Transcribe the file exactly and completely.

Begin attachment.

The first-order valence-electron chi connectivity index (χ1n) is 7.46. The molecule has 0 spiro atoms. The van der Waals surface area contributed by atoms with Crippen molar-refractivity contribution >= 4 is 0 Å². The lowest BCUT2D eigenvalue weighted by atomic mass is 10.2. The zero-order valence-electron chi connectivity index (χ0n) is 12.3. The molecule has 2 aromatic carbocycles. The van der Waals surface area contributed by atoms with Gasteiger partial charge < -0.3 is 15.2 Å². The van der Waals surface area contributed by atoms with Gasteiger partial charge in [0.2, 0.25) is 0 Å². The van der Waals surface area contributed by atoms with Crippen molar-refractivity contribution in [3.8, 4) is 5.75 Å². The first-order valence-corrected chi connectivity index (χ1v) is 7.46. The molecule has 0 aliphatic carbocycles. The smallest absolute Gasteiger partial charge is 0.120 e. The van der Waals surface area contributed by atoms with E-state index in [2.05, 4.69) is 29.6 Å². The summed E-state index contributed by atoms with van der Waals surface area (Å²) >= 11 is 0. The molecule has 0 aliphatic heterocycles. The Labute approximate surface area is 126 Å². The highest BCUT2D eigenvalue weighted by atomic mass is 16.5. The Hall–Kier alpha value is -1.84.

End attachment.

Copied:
The first-order valence-electron chi connectivity index (χ1n) is 7.46. The molecule has 0 spiro atoms. The van der Waals surface area contributed by atoms with Crippen molar-refractivity contribution >= 4 is 0 Å². The lowest BCUT2D eigenvalue weighted by atomic mass is 10.2. The zero-order valence-electron chi connectivity index (χ0n) is 12.3. The molecule has 2 aromatic carbocycles. The van der Waals surface area contributed by atoms with Gasteiger partial charge < -0.3 is 15.2 Å². The van der Waals surface area contributed by atoms with Gasteiger partial charge in [0.2, 0.25) is 0 Å². The van der Waals surface area contributed by atoms with Crippen molar-refractivity contribution in [3.8, 4) is 5.75 Å². The first-order valence-corrected chi connectivity index (χ1v) is 7.46. The molecule has 0 aliphatic carbocycles. The smallest absolute Gasteiger partial charge is 0.120 e. The van der Waals surface area contributed by atoms with E-state index in [2.05, 4.69) is 29.6 Å². The summed E-state index contributed by atoms with van der Waals surface area (Å²) >= 11 is 0. The molecule has 0 aliphatic heterocycles. The Labute approximate surface area is 126 Å². The highest BCUT2D eigenvalue weighted by atomic mass is 16.5. The Hall–Kier alpha value is -1.84.